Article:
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You can search the entire site. or go to the recent opinions, or the chronological or subject indices. ARCTEC Services v. Cummings (3/8/2013) sp-6754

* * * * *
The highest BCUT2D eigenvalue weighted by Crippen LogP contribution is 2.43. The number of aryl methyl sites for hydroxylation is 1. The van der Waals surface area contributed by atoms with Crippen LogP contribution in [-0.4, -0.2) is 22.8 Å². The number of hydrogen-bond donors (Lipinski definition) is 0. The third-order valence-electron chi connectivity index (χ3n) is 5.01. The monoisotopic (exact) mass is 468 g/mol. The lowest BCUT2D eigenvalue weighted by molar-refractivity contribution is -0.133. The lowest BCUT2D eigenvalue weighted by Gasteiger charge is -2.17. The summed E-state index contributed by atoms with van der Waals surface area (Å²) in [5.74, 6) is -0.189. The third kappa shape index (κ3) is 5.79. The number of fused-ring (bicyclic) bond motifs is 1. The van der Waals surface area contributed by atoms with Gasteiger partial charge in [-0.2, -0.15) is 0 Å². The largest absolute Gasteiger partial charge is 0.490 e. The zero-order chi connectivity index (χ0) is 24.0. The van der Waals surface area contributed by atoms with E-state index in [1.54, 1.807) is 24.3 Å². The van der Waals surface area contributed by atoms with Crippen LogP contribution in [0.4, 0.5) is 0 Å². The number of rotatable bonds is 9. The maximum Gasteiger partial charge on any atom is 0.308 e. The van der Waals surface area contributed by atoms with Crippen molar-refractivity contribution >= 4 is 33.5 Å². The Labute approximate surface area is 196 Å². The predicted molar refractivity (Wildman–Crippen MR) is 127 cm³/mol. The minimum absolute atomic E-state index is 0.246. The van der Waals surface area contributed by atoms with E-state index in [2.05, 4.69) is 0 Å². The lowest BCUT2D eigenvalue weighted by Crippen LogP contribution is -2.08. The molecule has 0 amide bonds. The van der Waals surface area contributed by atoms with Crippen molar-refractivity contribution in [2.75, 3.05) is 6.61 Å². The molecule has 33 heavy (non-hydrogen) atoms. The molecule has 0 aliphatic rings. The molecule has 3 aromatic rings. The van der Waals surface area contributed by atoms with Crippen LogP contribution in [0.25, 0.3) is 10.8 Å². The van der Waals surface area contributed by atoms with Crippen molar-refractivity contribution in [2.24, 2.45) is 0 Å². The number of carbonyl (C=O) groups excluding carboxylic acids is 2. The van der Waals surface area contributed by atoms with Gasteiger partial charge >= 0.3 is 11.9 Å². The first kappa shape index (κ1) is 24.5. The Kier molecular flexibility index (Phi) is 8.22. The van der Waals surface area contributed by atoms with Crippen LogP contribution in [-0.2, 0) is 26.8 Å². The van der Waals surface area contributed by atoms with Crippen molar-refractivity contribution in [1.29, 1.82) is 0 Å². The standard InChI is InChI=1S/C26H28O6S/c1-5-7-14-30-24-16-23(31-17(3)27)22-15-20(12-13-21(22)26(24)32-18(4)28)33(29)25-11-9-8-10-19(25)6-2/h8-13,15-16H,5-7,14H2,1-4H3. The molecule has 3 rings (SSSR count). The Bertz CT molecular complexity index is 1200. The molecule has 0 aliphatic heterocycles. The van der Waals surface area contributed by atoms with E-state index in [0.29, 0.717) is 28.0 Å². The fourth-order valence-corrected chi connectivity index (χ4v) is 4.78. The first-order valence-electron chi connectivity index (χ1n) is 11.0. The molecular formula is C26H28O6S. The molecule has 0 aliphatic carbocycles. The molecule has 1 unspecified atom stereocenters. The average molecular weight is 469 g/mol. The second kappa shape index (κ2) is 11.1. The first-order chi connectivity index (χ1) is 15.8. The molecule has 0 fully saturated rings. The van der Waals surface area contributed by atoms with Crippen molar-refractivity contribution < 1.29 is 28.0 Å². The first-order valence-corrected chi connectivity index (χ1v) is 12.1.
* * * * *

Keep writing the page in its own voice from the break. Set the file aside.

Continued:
Notice: This opinion is subject to correction before publication in the PACIFIC REPORTER . Readers are requested to bring errors to the attention of the Clerk of the Appellate Courts, 303 K Street, Anchorage, Alaska 99501, phone (907) 264-0608, fax (907) 264-0878, email email@example.com. THE SUPREME COURT OF THE STATE OF ALASKA ARCTEC SERVICES, an ASRC ) Company, and ASRC SERVICE ) Supreme Court No. S-14457 CENTER, ) ) Alaska Workersâ Compensation Appellants, ) Appeals Commission No. 10-028 ) v. ) O P I N I O N ) GAYLE CUMMINGS, ) No. 6754 â March 8, 2013 ) Appellee. ) ) Appeal from the Alaska Workersâ Compensation Appeals Commission, Laurence Keyes, Commission Chair. Appearances: Robert J. Bredesen, Russell, Wagg, Gabbert & Budzinski, Anchorage, for Appellants. Michael J. Wenstrup, Law Office of Michael J. Wenstrup, LLC, Fairbanks, for Appellee. Before: Fabe, Chief Justice, Winfree, Stowers, and Maassen, Justices. [Carpeneti, Justice, not participating.] MAASSEN, Justice. I. INTRODUCTION While receiving workersâ compensation benefits for an injury, an employee periodically endorsed benefit checks that included a certification that she had ânot ----------------------- Page 2----------------------- worked in any employment or self-employment gainful or otherwise.â Her employer obtained surveillance videos of her activities at an herb store owned by her boyfriend and filed a petition with the Workersâ Compensation Board alleging that she had fraudulently misrepresented her employment status for the purpose of obtaining benefits. The Board denied the petition, finding credible the employeeâs testimony that she did not consider her activities to be work that needed to be reported. On appeal, the Alaska Workersâ Compensation Appeals Commission concluded that the Board erred in determining that the employee had not âknowinglyâ misrepresented her work status, but it affirmed the Boardâs denial of the petition on the alternative ground that the employer had not shown the requisite causal link between the allegedly fraudulent check endorsements and the payment of benefits. We hold that the Commission erred in its interpretation of the âknowinglyâ element of the test for fraud. We nonetheless affirm the Commissionâs decision because, based on the Boardâs binding credibility determination, the employeeâs statements were not knowingly false and therefore not fraudulent. II. FACTS AND PROCEEDINGS Gayle Cummings lived in Fairbanks and worked as a cook for ARCTEC Services at Clear Air Force Station from 1998 until 2006. In August 2006 she hurt her neck, back, and hip while lifting a grill cover. She went to see the medic at Clear, then received treatment from a chiropractor in Fairbanks. ARCTEC accepted that the claim was compensable and began paying workersâ compensation benefits. Cummings continued to receive chiropractic treatment. In January 2007, Cummings underwent an employerâs medical examination (EME) with Barry Matthisen, a chiropractor. Dr. Matthisen opined that her treatment to that point had been reasonable and necessary but that she was not yet medically stable. Cummingsâs treating chiropractor referred her to Advanced Pain Centers, where she saw -2- 6754 ----------------------- Page 3----------------------- several medical doctors. One of them rated Cummings in July 2007 as having a five percent permanent partial impairment as a result of the injury. Cummings applied for reemployment benefits, waiving her right to receive job dislocation benefits instead. 1 She developed a reemployment plan with Dan LaBrosse, a rehabilitation counselor with Compensation Risk Consultants (CRC). She told him that her long-term goal was to open a store that sold herbal remedies. They were unable to develop this option in Cummingsâs reemployment plan, however, due to the lack of labor market information about it; LaBrosse did not think the reemployment benefits administrator (RBA) would approve the plan without such information. Given Cummingsâs interests they also considered the occupations of naturopathic doctor and nutritionist, ultimately excluding these options due to the length of training,2 need to relocate, and cost.3 The reemployment plan submitted to the RBA was limited to training as a food services manager. According to LaBrosse, the plan would give Cummings some background in business management, which she could later use in her preferred occupation of selling herbal remedies. Cummingsâs reemployment plan required that she attend classes at the University of Alaska, Fairbanks. She went to one day of class in early 2008, but her doctor excused her from further attendance after she experienced a flare-up of her neck 1 In 2005 the legislature provided job dislocation benefits as an alternative to reemployment benefits for any worker with a permanent partial impairment greater than zero as a result of a work-related injury. Ch. 10, Â§ 19, FSSLA 2005. Because Cummingsâs rating was five percent, she would have been eligible for $5,000 in job dislocation benefits. See AS 23.30.041(g)(2)(A). 2 AS 23.30.041(k) limits reemployment plans to two years. 3 AS 23.30.041(l) limits the cost of a reemployment plan to $13,300. -3- 6754 ----------------------- Page 4----------------------- pain while riding the campus shuttle-bus. Her reemployment plan was medically suspended, and she again began receiving benefits for temporary total disability. In November 2006, several months after her injury but about a year before she began the reemployment process, Cummings had received a business license as a sole proprietor in the name of Alaska Herb USA. She allowed the license to expire a month later. Cummingsâs boyfriend, Larry Schander, used the same business name in November 2007 to obtain a business license as a sole proprietor. Schander testified later that he had planned to wait until retirement to open a business with Cummings selling herbs, but after she was injured he felt that he âhad to get her out of the house before she committed suicide.â The two of them rented a storefront in the Regency Court Mall in Fairbanks. Cummings spent a considerable amount of time at the store, assisting customers and selling herbs. She did not keep time records and was not paid for her work, and the store was not profitable. Both Cummings and Schander testified that the store did not always keep regular hours and that Cummings could choose not to work if she did not feel like it. Cummings and Schander shared responsibility for the store: she kept track of inventory and sales, and he took the information to an accountant or bookkeeper. Both Schander and Cummings had access to the storeâs bank account. Cummings also bought and sold herbs online through a website with the same name as the store. She testified that she purchased herbs for the store through the website, used herbs from the store to fill on-line orders, and used money from on-line sales to buy items for the store. Cummings testified that she considered her work at the store to be a hobby. She testified that she spent much of her time at the store in activities that were not business-related, such as assembling care packages for troops in Iraq and Afghanistan and sending letters and emails to soldiers to boost their morale. She also testified that -4- 6754 ----------------------- Page 5----------------------- she was not the only person who staffed the store: her son, who was then in his late teens, worked there periodically, as did a friend. Schander testified that he sometimes worked there too. ARCTEC hired a private investigator for Cummingsâs case in August 2007, several months before Schander opened the store. The private investigator looked into Cummingsâs background and conducted surveillance several times over the next year. He observed Cummings working at Alaska Herb USA in June and July 2008. He provided ARCTEC with several surveillance video clips of the storeâs interior, looking into the store from the common area of the mall and showing his own in-store purchase. His videos also showed Cummings assisting one other customer and using a computer in an office area; they otherwise recorded minimal activity in the store. Much of the video footage was taken outside the mall, where Cummings occasionally emerged to smoke or drink coffee. In July 2008, ARCTEC filed a petition for a finding of fraud; it alleged that Cummings had misrepresented her work status as well as âher condition and her physical capabilities to several doctorsâ and sought reimbursement of past benefits, costs, and attorneyâs fees. ARCTEC filed a controversion notice the same day, alleging that Cummings was âworking on a full time basis and thusis no longer entitled to time loss benefits or reemployment benefits.â ARCTEC filed with the Board copies of six cancelled benefits checks Cummings had signed. Each check had a stamp with the following statement on the back: âI certify, as attested by my signature, that I have not worked in any employment or self-employment, GAINFUL OR OTHERWISE DURING THE PERIOD OF DISABILITY COVERED BY THIS CHECK.â The Board held a hearing on the fraud petition in June 2010. Witnesses included Cummings; her rehabilitation counselor, LaBrosse; the claims adjuster for ARCTEC; the private investigator; and Dr. Patrick Radecki, a physician ARCTEC had -5- 6754 ----------------------- Page 6----------------------- hired to do a second EME. Schander and Dr. George Allen, Cummingsâs treating chiropractor, testified by deposition. At the end of the hearing, ARCTEC narrowed its request to seek only reimbursement of those benefits paid while Cummings was working at the herb store â from December 2007 through July 2008 â and agreed to waive attorneyâs fees and costs as long as Cummings agreed not to pursue her workersâ compensation claim any further. The Board denied ARCTECâs petition. The Board found first that Cummings had not misrepresented her physical capabilities to doctors during the course of the claim. It noted that the only doctor who thought Cummings was exaggerating her symptoms was Dr. Radecki, whose testimony the Board gave little weight because he had never examined Cummings but rather had formed his opinion based on a review of medical records and surveillance videos. The Board found Cummings to be credible when she testified that she considered her activities at the store to be volunteer work that she did not need to report. The Board therefore concluded that Cummings had not knowingly made false or misleading statements for the purpose of obtaining workersâ compensation benefits. The Board found in the alternative that even if Cummings had knowingly made false statements, ARCTEC had failed to prove that these statements were a causal factor in its payment of benefits. ARCTEC appealed only that part of the decision related to the alleged overpayment of benefits during the time Cummings worked at the store. It argued that it had proven both a knowing misrepresentation and justifiable reliance as matters of law. It argued that the Board should have used an objective standard to evaluate Cummingsâs claim that she considered her activities a hobby: it contended that her ârationalizationsâ had to be âobjectively reasonable.â -6- 6754 ----------------------- Page 7----------------------- The Commission agreed with ARCTEC that Cummings had knowingly misrepresented her employment status. It said that âCummingsâ credibility is not the issue hereâ and framed the issues instead as â1) whether her belief that her volunteer work was not employment was objectively reasonable, and 2) whether the circumstances that she credibly testified to legally constitute[d] a violation of . . . AS 23.30.250(b).â Noting that this court had not construed âknowinglyâ for purposes of workersâ compensation fraud cases, the Commission cited one of its earlier decisions, related to the deadline for requesting a hearing in AS 23.30.110(c), for the rule that âa subjectively held belief of a workersâ compensation claimant must be objectively reasonable.â The Commission decided that Cummingsâs belief that she did not have to report her time in the store and her belief that she was a volunteer were not objectively reasonable and that the Board therefore legally erred when it found that she had not âknowinglyâ misrepresented her employment status. The Commission did, however, agree with the Boardâs alternative holding on causation. It cited the adjusterâs testimony that the purpose of the certification on the benefits checks was to remind claimants about the need to report work, and it observed that there was no evidence that the adjuster actually looked at the backs of the cancelled checks before issuing more checks. The Commission therefore decided that ARCTEC had not met its burden of proving that any misrepresentation was a causal factor in the continuing payment of benefits. ARCTEC appeals. III. STANDARD OF REVIEW In workersâ compensation appeals, we directly review the decision of the Commission.4 When the issue presented is one of âstatutory interpretation requiring the application and analysis of various canons of statutory construction,â we apply our 4 Shehata v. Salvation Army, 225 P.3d 1106, 1113 (Alaska 2010) (citing Barrington v. Alaska Commcâns Sys. Grp., Inc. , 198 P.3d 1122, 1125 (Alaska 2008)). -7- 6754 ----------------------- Page 8----------------------- independent judgment.5 We interpret statutes âaccording to reason, practicality, and common sense, considering the meaning of the statuteâs language, its legislative history, and its purpose.â6 We âadopt âthe rule of law that is most persuasive in light of precedent, reason, and policy.â â7 The power to determine witness credibility rests, by statute, solely with the Board.8 IV. DISCUSSION We can affirm an administrative decision on any basis supported by the record, even if the agency did not rely on it.9 We do that here. The Commission rejected the Boardâs conclusion that Cummings had not knowingly made a false statement, but it affirmed the Boardâs denial of ARCTECâs fraud petition on grounds that ARCTEC had failed to prove causation. We conclude that the Commission erred in its decision. We conclude that âknowingly,â for purposes of fraud claims under AS 23.30.250(b), requires the subjective intent to defraud. The Boardâs finding that Cummings did not subjectively believe that she was misrepresenting her employment status was a 5 Tesoro Alaska Petrol. Co. v. Kenai Pipe Line Co., 746 P.2d 896, 903-04 (Alaska 1987). 6 Parson v. State, Depât of Rev., Alaska Hous. Fin. Corp. , 189 P.3d 1032, 1036 (Alaska 2008) (citing Grimm v. Wagoner, 77 P.3d 423, 427 (Alaska 2003)). 7 Lewis-Walunga v. Mun. of Anchorage , 249 P.3d 1063, 1067 (Alaska 2011) (quoting L.D.G., Inc. v. Brown , 211 P.3d 1110, 1133 (Alaska 2009)). 8 AS 23.30.122. 9 Plumber v. Univ. of Alaska Anchorage , 936 P.2d 163, 165 n.1 (Alaska 1997) (citing Alaska State Emps. Assân v. Alaska Pub. Emps. Assân , 825 P.2d 451, 458 (Alaska 1991); Ehrlander v. State, Depât of Transp. & Pub. Facilities , 797 P.2d 629, 636 n.18 (Alaska 1990)). -8- 6754 ----------------------- Page 9----------------------- credibility determination that, by statute, is binding on the Commission10 and determinative of the issue of whether Cummings intended to defraud her employer. We affirm the Commissionâs decision on this ground and decline to reach the causation issue on which the Commission affirmed the decision of the Board. 1. âKnowinglyâ for purposes of AS 23.30.250(b) means having the subjective intent to defraud. This case requires that we again interpret AS 23.30.250, which authorizes both criminal and civil â[p]enalties for fraudulent or misleading actsâ relating to the provision or receipt of workersâ compensation benefits. Subsection (a) provides that certain conduct may render the actor both civilly liable and subject to criminal penalties for âtheft by deception.â11 Subsection (b) permits the Board to order an employee to reimburse workersâ compensation benefits that were fraudulently obtained. As relevant here, this subsection provides: If the board, after a hearing, finds that a person has obtained compensation, medical treatment, or another benefit provided under this chapter . . . by knowingly making a false or misleading statement or representation for the purpose of obtaining that benefit, the board shall order that person to make full reimbursement of the cost of all benefits obtained. 10 AS 23.30.122 states, in part: âThe board has the sole power to determine the credibility of a witness. A finding by the board concerning the weight to be accorded a witnessâs testimony, including medical testimony and reports, is conclusive even if the evidence is conflicting or susceptible to contrary conclusions.â AS 23.30.128(b) states, in part, âThe boardâs findings regarding the credibility of testimony of a witness before the board are binding on the commission.â 11 AS 23.30.250(a). 12 AS 23.30.250(b). -9- 6754 ----------------------- Page 10----------------------- Both subsection (a) and subsection (b) use the term âknowinglyâ to describe certain proscribed conduct.13 In Municipality of Anchorage v. Devon , we held that the Boardâs test for fraud claims âcomport[ed] with the language of AS 23.30.250(b),â and we therefore adopted it.14 Under the test, an employer alleging fraud must prove each of four elements: â(1) the employee made statements or representations; (2) the statements were false or misleading; (3) the statements were made knowingly; and (4) the statements resulted in the employee obtaining benefits.â15 In Shehata v. Salvation Army, we rejected the argument that AS 23.30.250(b) was intended to incorporate all elements of common law fraud, specifically justifiable reliance; we did, however, interpret the statute as requiring âa causal link between a false statement or representation and benefits obtained by the employee.â16 13 AS 23.30.250(a) authorizes civil and criminal penalties against [a] person who (1) knowingly makes a false or misleading statement, representation, or submission related to a benefit under this chapter; (2) knowingly assists, abets, solicits, or conspires in making a false or misleading submission affecting the payment, coverage, or other benefit under this chapter; [or] (3) knowingly misclassifies employees or engages in deceptive leasing practices for the purpose of evading full payment of workersâ compensation insurance premiums. 14 124 P.3d 424, 429 (Alaska 2005). 15 Id. 16 225 P.3d at 1114-15. Shehata argued that the employer could not justifiably rely on his misrepresentation that he was not working because the adjuster knew from surveillance that he was working. Id. at 1113-14. We agreed, noting that â[a]s a general rule, in common law fraud, a person cannot justifiably rely on a statement (continued...) -10- 6754 ----------------------- Page 11----------------------- As the Commission observed, we have not previously interpreted the âknowinglyâ element of the fraud test in the context of AS 23.30.250(b). The Commission decided that the question was âwhether [Cummingsâs] belief that her volunteer work was not employment was objectively reasonable.â The Commission noted its previous holding âthat a subjectively held belief of a workersâ compensation claimant must be objectively reasonable,â citing Providence Health System v. Hessel .17 At issue in Hessel was AS 23.30.110(c), which sets a two-year deadline for an employee to request a hearing after the employer has controverted the claim. The Commission cited cases involving the discovery rule â relevant to when a statute of limitations begins to run â and decided the Board should apply the same âreasonable personâ standard when evaluating an employeeâs claim that he misunderstood a notice about the statutory deadline for requesting a hearing.18 ARCTEC asks us to adopt the Commissionâs âobjectively reasonableâ standard for âknowingly,â which it argues would appropriately limit the Boardâs âpower to essentially ignore objective and undisputed facts by spinning them away through re- characterizations.â ARCTEC asks alternatively that we adopt the definition of scienter found in the Restatement (Second) of Torts, which we discussed in Lightle v. State, Real Estate Commission .19 ARCTEC contends that the Restatement standard would yield the same result as the âobjectively reasonableâ standard in this case because Cummings 16 (...continued) she knows to be false.â Id. at 1114. 17 AWCAC Dec. No. 131 (Mar. 24, 2010), available at http://labor.state.ak.us/WCcomm/memos-finals/D_131.pdf. 18 Id. at 9-10, 14 and n.42. 19 146 P.3d 980, 983-86 (Alaska 2006). -11Â 6754 ----------------------- Page 12----------------------- lacked the requisite confidence about her employment status at the time she signed her disability checks.20 We cannot reconcile these arguments with the legislatureâs choice of the word âknowingly.â In construing a statute, we first consider the meaning of the words used. âTechnical words and phrases and those that have acquired a peculiar and appropriate meaning, whether by legislative definition or otherwise, shall be construed according to the peculiar and appropriate meaning.â21 The workersâ compensation statutes do not give a context-specific definition of âknowingly,â22 but criminal law does define it for purposes of AS 23.30.250(a), which, as noted above, criminalizes certain acts that are âknowinglyâ done.23 Before the legislature rewrote AS 23.30.250 in 1995, the statute was wholly criminal in nature and contained the mental state âwilfully.â24 In 1995, the legislature 20 âFraudulentâ as used in the Restatement refers to the makerâs knowledge that his statement is untrue. Lightle , 146 P.3d at 983 (citing RESTATEMENT (SECOND) OF TORTS Â§ 526 cmt. a (1977)). âA misrepresentation is fraudulent if the maker (a) knows or believes that the matter is not as he represents it to be, (b) does not have the confidence in the accuracy of his representation that he states or implies, or (c) knows that he does not have the basis for his representation that he states or implies.â Id. at 983-84 (quoting RESTATEMENT (SECOND) OF TORTS Â§ 526 cmt. a (1977)). 21 AS 01.10.040(a). 22 See AS 23.30.395. 23 See AS 11.81.900(a)(2) (defining âknowinglyâ for purposes of criminal law). 24 Former AS 23.30.250 (1994) provided: A person who wilfully makes a false or misleading statement or representation for the purpose of obtaining or denying a benefit or payment under this chapter is guilty of (continued...) -12- 6754 ----------------------- Page 13----------------------- expanded the range of activities that could constitute criminal fraud in the workersâ compensation context and changed the mental state in AS 23.30.250(a), which now contains both civil and criminal sanctions, to âknowingly.â25 The legislature also added subsection (b), the subsection that permits the Board to make a finding of fraud and to order that benefits be reimbursed if it finds that the claimant obtained them by âknowingly making a false or misleading statement.â While the sponsor statement observes that these amendments were intended to âbroaden the definition of misrepresentation and give the Board the authority to order reimbursement of monies fraudulently obtained,â the legislative history contains no discussion of the elements of fraud.26 Because subsection (a) of the statute imposes criminal liability, we construe its term âknowinglyâ in accordance with criminal law.27 Alaska Statute 11.81.900(a)(2) provides: [A] person acts âknowinglyâ with respect to conduct or to a circumstance described by a provision of law defining an offense when the person is aware that the conduct is of that nature or that the circumstance exists; when knowledge of the existence of a particular fact is an element of an offense, that 24 (...continued) theft by deception as defined in AS 11.46.180 and is punishable as provided in AS 11.46.120 â 11.46.150. 25 Ch. 75, Â§ 11, SLA 1995. 26 Minutes, House Judiciary Comm., Hearing on H.B. 237, 19th Leg., 1st Sess., No. 140-249 (Mar. 31, 1995) (statement of Rep. Eldon Mulder, prime sponsor of H.B. 237). 27 See Hentzner v. State, 613 P.2d 821, (Alaska 1980) (construing AS 45.45.070, governing the sale of unregistered securities, to require that the defendant act with an âawareness of wrongdoing,â as required in criminal law, where âwilfulâ violation could lead to criminal felony conviction). -13- 6754 ----------------------- Page 14----------------------- knowledge is established if a person is aware of a substantial probability of its existence, unless the person actually believes it does not exist . . . . The legislative history of AS 11.81.900(a)(2) shows that there was debate about whether to make âknowinglyâ an objective or a subjective standard; the legislative conclusion was that âthe test for knowledge is a subjective one.â28 Thus âknowinglyâ in AS 23.30.250(a) is necessarily a subjective, not an objective, standard. Given our ârule of statutory interpretation that the same words used twice in the same statute have the same meaning,â29 we conclude that âknowinglyâ in AS 23.30.250(b) must have the same meaning that it has in subsection (a), which in turn is the same meaning that it has in criminal law. The legislative history of AS 23.30.250 does not demonstrate any intent to give âknowinglyâ different meanings in the two subsections of the statute. The main purpose behind subsection (b) was to provide an easier means for employers to get reimbursement of benefits paid due to employee fraud.30 The lower standard of proof in fraud cases brought before the Board31 and the 28 Commentary on the Alaska Revised Criminal Code, Senate Journal Supp. No. 47 at 141, 1978 Senate Journal 1399. See also Oram v. People, 255 P.3d 1032, 1038 (Colo. 2011) (âThe mental state of knowingly is a subjective rather than an objective standard and does not include a reasonable care standard.â). In contrast, both ârecklesslyâ and âcriminal negligenceâ use a reasonable person standard. AS 11.81.900(a)(3)-(4). 29 Fancyboy v. Alaska Vill. Elec. Coop., Inc. , 984 P.2d 1128, 1133 (Alaska 1999); see also Jonathan v. Doyon Drilling, Inc., 890 P.2d 1121, 1123 (Alaska 1995). 30 Minutes, House Labor & Commerce Comm., Hearing on H.B. 237, 19th Leg., 1st Sess., No. 480-531 (Mar. 15, 1995) (statement of Rep. Eldon Mulder, prime sponsor of H.B. 237). 31 The standard of proof in fraud cases brought before the Board is preponderance of the evidence. DeNuptiis v. Unocal Corp ., 63 P.3d 272, 278 (Alaska (continued...) -14- 6754 ----------------------- Page 15----------------------- more informal and inexpensive procedures in practicing before the Board32 accomplish this goal without construing âknowinglyâ to have different meanings in the two subsections. We therefore conclude that âknowinglyâ has the same meaning in subsection (b) as in subsection (a) and is a subjective standard.33 2. The Boardâs credibility finding is binding for purposes of appellate review. The Board found credible Cummingsâs testimony that she was never paid for her work at Alaska Herb USA, that it was purely voluntary, that âshe was only 31 (...continued) 2003). 32 See AS 23.30.135(a) (providing that Board not bound by rules of evidence or procedure unless required by statute). 33 Use of the scienter standard from the Restatement, which ARCTEC urges us to adopt as an alternative to the âobjectively reasonableâ standard, would produce the same result. The speakerâs subjective belief is an important factor in determining whether a misrepresentation is fraudulent: The fact that the misrepresentation is one that a man of ordinary care and intelligence in the makerâs situation would have recognized as false is not enough to impose liability upon the maker for a fraudulent misrepresentation under the rule stated in this Section, but it is evidence from which his lack of honest belief may be inferred. So, too, it is a matter to be taken into account in determining the credibility of the defendant if he testifies that he believed his representation to be true. RESTATEMENT (SECOND) OF TORTS Â§ 526 cmt. d (1977) (emphasis added). See also Jacobs v. Dist. Unemployment Comp. Bd. , 382 A.2d 282, 288 (D.C. App. 1978) (citing comment to explain how surrounding circumstances can be evidence of state of mind in unemployment fraud case, where court decided that subjective standard applied to question of knowing falsity of statement). Another comment says that âknowledge of falsity is not essential; it is enough that [the maker] believes the representation to be false.â RESTATEMENT (SECOND) OF TORTS Â§ 526 cmt. c (1977) (emphasis added). -15- 6754 ----------------------- Page 16----------------------- pursuing a hobby to keep her engaged and positive while she was enduring her disability,â and that she did not consider it to be employment that she needed to report. The legislature has given the Board âthe sole power to determine the credibility of a witness,â and the Boardâs determination of credibility âis conclusive even if the evidence is conflicting or susceptible to contrary conclusions.â34 Here, the Boardâs factual findings and credibility determination led it to the conclusion that Cummings did not knowingly make a false or misleading statement when she endorsed the disability checks.35 ARCTECâs argument that using an objective standard would âlimit the amount of spin that an entire case may be decided uponâ is, in essence, an argument that the Board should not have the sole power to determine the credibility of witnesses. But the legislature decided that issue when it enacted AS 23.30.122. The legislature considered rewriting the statute in 2005, when it created the Commission, to require the Board to make specific findings about credibility, but it ultimately chose not to.36 And in setting out the standard of review for the Commission to apply, the legislature treated the Boardâs credibility determinations differently from other findings of fact. Findings about witness credibility are binding on the Commission, whereas other findings are subject to substantial evidence review.37 34 AS 23.30.122. 35 We do not imply that Cummings was required to report her activities, even if they qualified as employment. As we observed in Shehata v. Salvation Army, Alaska statutes and regulations, in contrast to those of some other jurisdictions, do not require injured workers to report earnings while receiving benefits. 225 P.3d 1106, 1117 & n.37 (Alaska 2010). 36 See Senate Bill (S.B.) 130, Â§ 29, 24th Leg., 1st Sess. (Mar. 3, 2005). 37 AS 23.30.128(b) provides in part: (continued...) -16- 6754 ----------------------- Page 17----------------------- Here, the Board found Cummingsâs testimony credible, and the Commission was bound by that determination. Her credible testimony supports the Boardâs finding that ARCTEC failed to prove that she knowingly made a false or misleading statement for the purpose of obtaining workersâ compensation benefits. V. CONCLUSION For the foregoing reasons, we AFFIRM the Commissionâs decision. 37 (...continued) The commission may review discretionary actions, findings of fact, and conclusions of law by the board in hearing, determining, or otherwise acting on a compensation claim or petition. The boardâs findings regarding the credibility of testimony of a witness before the board are binding on the commission. The boardâs findings of fact shall be upheld by the commission if supported by substantial evidence in light of the whole record.